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A piece of Mexico off the beaten path

During my stay in Estado de Mexico there were plenty of rain. We did however go on some road trips.
Starting a bright morning, we turned north hoping the sun would follow us exploring the colonial village Aculco.


Photo: Robert Freund

From what I have read I was quite excited to visit this, somewhat distant, village. A community of the indigenous Otomi people live here, one of the more important ethnic groups in Mexico, still keeping their culture and traditional clothing style.

Estado de Mexico tourist information have this to say, “The pleasant weather of this enchanting town is perfect for those who seek tranquility.”
I see what they mean, this is a peaceful, or tranquil, village. Maybe even sleepy, there is not much going on here.



As most Mexican cities and villages religion has a big importance in Aculco, here it comes with a legend;
One day the old chapel with an icon of Señor de Nenthé, Lord of the water, caught on fire. Señor de Nenthé is believed to have performed a numerous of miracles and was worshipped all through Aculco. The villager was a afraid they lost their icon to the flames, surprisingly they found the icon undamaged at the foot of a tree from were clear water sprung.
Still today the people of the village take the icon on a procession asking for rain in dry season.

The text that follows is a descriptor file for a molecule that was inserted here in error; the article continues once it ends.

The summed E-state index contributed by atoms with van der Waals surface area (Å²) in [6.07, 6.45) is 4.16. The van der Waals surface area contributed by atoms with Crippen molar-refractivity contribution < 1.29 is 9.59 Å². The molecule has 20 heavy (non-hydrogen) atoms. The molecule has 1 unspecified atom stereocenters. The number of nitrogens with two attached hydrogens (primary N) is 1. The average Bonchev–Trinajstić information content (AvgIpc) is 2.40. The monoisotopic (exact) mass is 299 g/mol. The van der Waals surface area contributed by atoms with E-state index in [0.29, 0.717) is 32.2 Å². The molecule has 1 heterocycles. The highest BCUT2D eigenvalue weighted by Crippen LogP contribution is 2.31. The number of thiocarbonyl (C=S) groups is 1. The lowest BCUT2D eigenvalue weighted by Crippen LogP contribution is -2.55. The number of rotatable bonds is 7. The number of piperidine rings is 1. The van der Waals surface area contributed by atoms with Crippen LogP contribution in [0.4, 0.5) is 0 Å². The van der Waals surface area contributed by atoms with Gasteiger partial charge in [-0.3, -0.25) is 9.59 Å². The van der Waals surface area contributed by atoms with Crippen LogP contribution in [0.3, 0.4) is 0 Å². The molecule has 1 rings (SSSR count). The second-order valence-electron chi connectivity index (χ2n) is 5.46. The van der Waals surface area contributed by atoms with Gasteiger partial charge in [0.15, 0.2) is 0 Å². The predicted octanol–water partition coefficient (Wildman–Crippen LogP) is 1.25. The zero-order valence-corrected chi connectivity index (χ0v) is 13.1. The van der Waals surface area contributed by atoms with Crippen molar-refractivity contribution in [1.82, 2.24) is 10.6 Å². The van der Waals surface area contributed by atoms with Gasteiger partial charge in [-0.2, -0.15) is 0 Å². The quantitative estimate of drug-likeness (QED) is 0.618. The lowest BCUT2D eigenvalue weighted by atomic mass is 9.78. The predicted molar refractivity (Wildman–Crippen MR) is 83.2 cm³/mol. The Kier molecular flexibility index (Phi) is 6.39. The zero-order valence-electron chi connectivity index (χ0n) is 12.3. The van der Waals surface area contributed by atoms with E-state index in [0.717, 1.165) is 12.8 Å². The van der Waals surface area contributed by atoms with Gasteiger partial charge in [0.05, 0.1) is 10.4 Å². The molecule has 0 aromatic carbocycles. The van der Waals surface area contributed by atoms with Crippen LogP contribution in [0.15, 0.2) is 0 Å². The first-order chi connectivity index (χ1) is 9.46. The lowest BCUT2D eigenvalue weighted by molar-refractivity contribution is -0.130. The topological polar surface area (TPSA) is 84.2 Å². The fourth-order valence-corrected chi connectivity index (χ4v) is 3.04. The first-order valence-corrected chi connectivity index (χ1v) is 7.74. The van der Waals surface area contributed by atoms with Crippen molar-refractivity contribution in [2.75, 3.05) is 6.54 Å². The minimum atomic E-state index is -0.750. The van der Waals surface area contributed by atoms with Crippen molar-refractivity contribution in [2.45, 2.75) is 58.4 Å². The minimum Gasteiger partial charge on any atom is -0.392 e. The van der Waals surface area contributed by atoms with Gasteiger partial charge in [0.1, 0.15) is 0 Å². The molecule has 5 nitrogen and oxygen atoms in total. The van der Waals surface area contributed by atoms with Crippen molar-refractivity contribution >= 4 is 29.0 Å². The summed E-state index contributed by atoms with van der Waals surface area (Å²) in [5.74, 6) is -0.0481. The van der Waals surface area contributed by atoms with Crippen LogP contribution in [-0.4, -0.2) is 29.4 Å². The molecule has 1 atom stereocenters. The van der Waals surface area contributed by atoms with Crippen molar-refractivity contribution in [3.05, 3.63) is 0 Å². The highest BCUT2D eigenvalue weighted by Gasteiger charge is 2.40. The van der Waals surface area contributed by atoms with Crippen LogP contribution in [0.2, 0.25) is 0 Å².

I think they had their procession the morning before we came, we hadn’t been in Aculco more than 20 minutes before the rain came.

It is a nice little village, unfortunately there is nothing to do. Maybe it was due to the rain, but the old cobblestone streets were silent and the beautiful plazas were empty. Without cafés or other places to meet and spend time together I can only guess the citizens stayed at home.
Rain or not, just the fact that Anonymous Alcoholics dispose of the public, very spartan, lavatory probably say something about the way of living and things to do around here.
Still I felt a certain peace and will come back a sunny day. This is a ordinary Mexican village, nothing is done or changed to draw foreign tourists here. It’s just a little bit of Mexico far off the beaten path.

Now, this is just my experience from Aculco. There is much more to see and Mexicans do occasionally go here for vacation.
To be fair, the village have some importance in history. Among other things Miguel Hidalgo stayed here for some time and it is said that here is where the end of the independence war began.
We went home because the rain got worse and did not see much outside of the village, but the nature and landscape around here is amazing. High mountains invites you to go hiking, green forest for camping and rivers for fishing and not to forget La Concepcion and Tixhiñú waterfalls.

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